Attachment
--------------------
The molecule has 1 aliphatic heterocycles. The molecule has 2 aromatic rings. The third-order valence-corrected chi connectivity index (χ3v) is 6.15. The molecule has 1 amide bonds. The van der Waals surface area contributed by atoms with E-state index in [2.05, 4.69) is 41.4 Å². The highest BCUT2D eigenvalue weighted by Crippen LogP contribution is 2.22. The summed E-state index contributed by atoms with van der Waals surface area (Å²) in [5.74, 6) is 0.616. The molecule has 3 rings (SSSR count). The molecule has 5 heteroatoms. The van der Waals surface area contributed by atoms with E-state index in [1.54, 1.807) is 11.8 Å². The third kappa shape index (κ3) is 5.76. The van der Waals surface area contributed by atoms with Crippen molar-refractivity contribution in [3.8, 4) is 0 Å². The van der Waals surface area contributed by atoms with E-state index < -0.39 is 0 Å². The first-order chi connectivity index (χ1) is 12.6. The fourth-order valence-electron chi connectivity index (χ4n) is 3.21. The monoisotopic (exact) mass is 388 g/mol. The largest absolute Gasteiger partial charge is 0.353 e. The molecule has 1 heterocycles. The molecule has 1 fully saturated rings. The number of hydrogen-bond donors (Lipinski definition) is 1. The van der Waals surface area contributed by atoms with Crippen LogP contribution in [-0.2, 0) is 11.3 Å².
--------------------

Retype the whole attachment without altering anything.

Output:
The molecule has 1 aliphatic heterocycles. The molecule has 2 aromatic rings. The third-order valence-corrected chi connectivity index (χ3v) is 6.15. The molecule has 1 amide bonds. The van der Waals surface area contributed by atoms with E-state index in [2.05, 4.69) is 41.4 Å². The highest BCUT2D eigenvalue weighted by Crippen LogP contribution is 2.22. The summed E-state index contributed by atoms with van der Waals surface area (Å²) in [5.74, 6) is 0.616. The molecule has 3 rings (SSSR count). The molecule has 5 heteroatoms. The van der Waals surface area contributed by atoms with E-state index in [1.54, 1.807) is 11.8 Å². The third kappa shape index (κ3) is 5.76. The van der Waals surface area contributed by atoms with Crippen molar-refractivity contribution in [3.8, 4) is 0 Å². The van der Waals surface area contributed by atoms with E-state index < -0.39 is 0 Å². The first-order chi connectivity index (χ1) is 12.6. The fourth-order valence-electron chi connectivity index (χ4n) is 3.21. The monoisotopic (exact) mass is 388 g/mol. The largest absolute Gasteiger partial charge is 0.353 e. The molecule has 1 heterocycles. The molecule has 1 fully saturated rings. The number of hydrogen-bond donors (Lipinski definition) is 1. The van der Waals surface area contributed by atoms with Crippen LogP contribution in [-0.2, 0) is 11.3 Å².